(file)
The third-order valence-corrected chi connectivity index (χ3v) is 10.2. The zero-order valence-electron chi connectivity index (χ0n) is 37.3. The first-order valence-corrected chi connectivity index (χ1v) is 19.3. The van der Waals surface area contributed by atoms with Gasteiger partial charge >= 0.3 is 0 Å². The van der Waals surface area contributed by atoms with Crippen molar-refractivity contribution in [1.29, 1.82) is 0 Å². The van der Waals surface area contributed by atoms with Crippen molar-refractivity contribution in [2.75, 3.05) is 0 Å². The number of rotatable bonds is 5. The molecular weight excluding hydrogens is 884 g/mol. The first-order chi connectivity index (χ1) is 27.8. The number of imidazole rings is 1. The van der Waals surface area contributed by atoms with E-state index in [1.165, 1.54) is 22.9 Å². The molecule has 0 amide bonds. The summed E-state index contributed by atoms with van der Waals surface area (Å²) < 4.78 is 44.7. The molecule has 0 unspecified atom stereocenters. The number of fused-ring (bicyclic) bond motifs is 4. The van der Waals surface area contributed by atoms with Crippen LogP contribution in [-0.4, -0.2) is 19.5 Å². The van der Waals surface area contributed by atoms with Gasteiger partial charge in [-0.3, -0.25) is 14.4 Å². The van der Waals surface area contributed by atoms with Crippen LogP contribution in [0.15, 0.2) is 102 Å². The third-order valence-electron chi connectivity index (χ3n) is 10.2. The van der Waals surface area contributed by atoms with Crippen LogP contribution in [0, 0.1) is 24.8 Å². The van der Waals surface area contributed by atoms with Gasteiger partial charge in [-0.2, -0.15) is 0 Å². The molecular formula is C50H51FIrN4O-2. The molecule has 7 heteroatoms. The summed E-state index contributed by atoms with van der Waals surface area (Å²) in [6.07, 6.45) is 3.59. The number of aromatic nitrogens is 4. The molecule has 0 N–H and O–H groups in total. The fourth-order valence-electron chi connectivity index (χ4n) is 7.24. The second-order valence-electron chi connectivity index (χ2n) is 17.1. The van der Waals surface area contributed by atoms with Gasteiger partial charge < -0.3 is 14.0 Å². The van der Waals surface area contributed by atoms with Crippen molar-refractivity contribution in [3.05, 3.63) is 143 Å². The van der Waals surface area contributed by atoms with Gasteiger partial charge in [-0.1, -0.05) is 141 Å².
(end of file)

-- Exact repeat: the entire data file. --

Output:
The third-order valence-corrected chi connectivity index (χ3v) is 10.2. The zero-order valence-electron chi connectivity index (χ0n) is 37.3. The first-order valence-corrected chi connectivity index (χ1v) is 19.3. The van der Waals surface area contributed by atoms with Gasteiger partial charge >= 0.3 is 0 Å². The van der Waals surface area contributed by atoms with Crippen molar-refractivity contribution in [1.29, 1.82) is 0 Å². The van der Waals surface area contributed by atoms with Crippen molar-refractivity contribution in [2.75, 3.05) is 0 Å². The number of rotatable bonds is 5. The molecular weight excluding hydrogens is 884 g/mol. The first-order chi connectivity index (χ1) is 27.8. The number of imidazole rings is 1. The van der Waals surface area contributed by atoms with E-state index in [1.165, 1.54) is 22.9 Å². The molecule has 0 amide bonds. The summed E-state index contributed by atoms with van der Waals surface area (Å²) < 4.78 is 44.7. The molecule has 0 unspecified atom stereocenters. The number of fused-ring (bicyclic) bond motifs is 4. The van der Waals surface area contributed by atoms with Crippen LogP contribution in [-0.4, -0.2) is 19.5 Å². The van der Waals surface area contributed by atoms with Gasteiger partial charge in [-0.3, -0.25) is 14.4 Å². The van der Waals surface area contributed by atoms with Crippen LogP contribution in [0.15, 0.2) is 102 Å². The third-order valence-electron chi connectivity index (χ3n) is 10.2. The van der Waals surface area contributed by atoms with Crippen LogP contribution in [0, 0.1) is 24.8 Å². The van der Waals surface area contributed by atoms with Gasteiger partial charge in [-0.2, -0.15) is 0 Å². The molecular formula is C50H51FIrN4O-2. The molecule has 7 heteroatoms. The summed E-state index contributed by atoms with van der Waals surface area (Å²) in [6.07, 6.45) is 3.59. The number of aromatic nitrogens is 4. The molecule has 0 N–H and O–H groups in total. The fourth-order valence-electron chi connectivity index (χ4n) is 7.24. The second-order valence-electron chi connectivity index (χ2n) is 17.1. The van der Waals surface area contributed by atoms with Gasteiger partial charge < -0.3 is 14.0 Å². The van der Waals surface area contributed by atoms with Crippen molar-refractivity contribution in [3.05, 3.63) is 143 Å². The van der Waals surface area contributed by atoms with Gasteiger partial charge in [-0.1, -0.05) is 141 Å².